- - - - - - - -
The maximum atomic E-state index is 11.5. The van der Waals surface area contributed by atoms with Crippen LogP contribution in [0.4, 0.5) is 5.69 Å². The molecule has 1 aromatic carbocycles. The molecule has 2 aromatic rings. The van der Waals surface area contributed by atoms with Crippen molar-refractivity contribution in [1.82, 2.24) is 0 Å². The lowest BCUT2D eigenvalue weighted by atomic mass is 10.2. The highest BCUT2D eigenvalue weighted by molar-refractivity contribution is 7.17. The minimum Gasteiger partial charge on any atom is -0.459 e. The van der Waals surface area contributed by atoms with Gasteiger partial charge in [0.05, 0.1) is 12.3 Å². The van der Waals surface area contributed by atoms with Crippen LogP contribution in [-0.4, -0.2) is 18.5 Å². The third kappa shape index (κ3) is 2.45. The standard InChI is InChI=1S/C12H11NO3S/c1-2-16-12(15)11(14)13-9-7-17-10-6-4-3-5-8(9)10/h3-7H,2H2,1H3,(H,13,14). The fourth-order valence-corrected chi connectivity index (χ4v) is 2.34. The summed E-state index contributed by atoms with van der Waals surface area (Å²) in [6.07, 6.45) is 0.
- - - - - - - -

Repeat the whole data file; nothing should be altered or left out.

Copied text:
The maximum atomic E-state index is 11.5. The van der Waals surface area contributed by atoms with Crippen LogP contribution in [0.4, 0.5) is 5.69 Å². The molecule has 1 aromatic carbocycles. The molecule has 2 aromatic rings. The van der Waals surface area contributed by atoms with Crippen molar-refractivity contribution in [1.82, 2.24) is 0 Å². The lowest BCUT2D eigenvalue weighted by atomic mass is 10.2. The highest BCUT2D eigenvalue weighted by molar-refractivity contribution is 7.17. The minimum Gasteiger partial charge on any atom is -0.459 e. The van der Waals surface area contributed by atoms with Gasteiger partial charge in [0.05, 0.1) is 12.3 Å². The van der Waals surface area contributed by atoms with Crippen LogP contribution in [-0.4, -0.2) is 18.5 Å². The third kappa shape index (κ3) is 2.45. The standard InChI is InChI=1S/C12H11NO3S/c1-2-16-12(15)11(14)13-9-7-17-10-6-4-3-5-8(9)10/h3-7H,2H2,1H3,(H,13,14). The fourth-order valence-corrected chi connectivity index (χ4v) is 2.34. The summed E-state index contributed by atoms with van der Waals surface area (Å²) in [6.07, 6.45) is 0.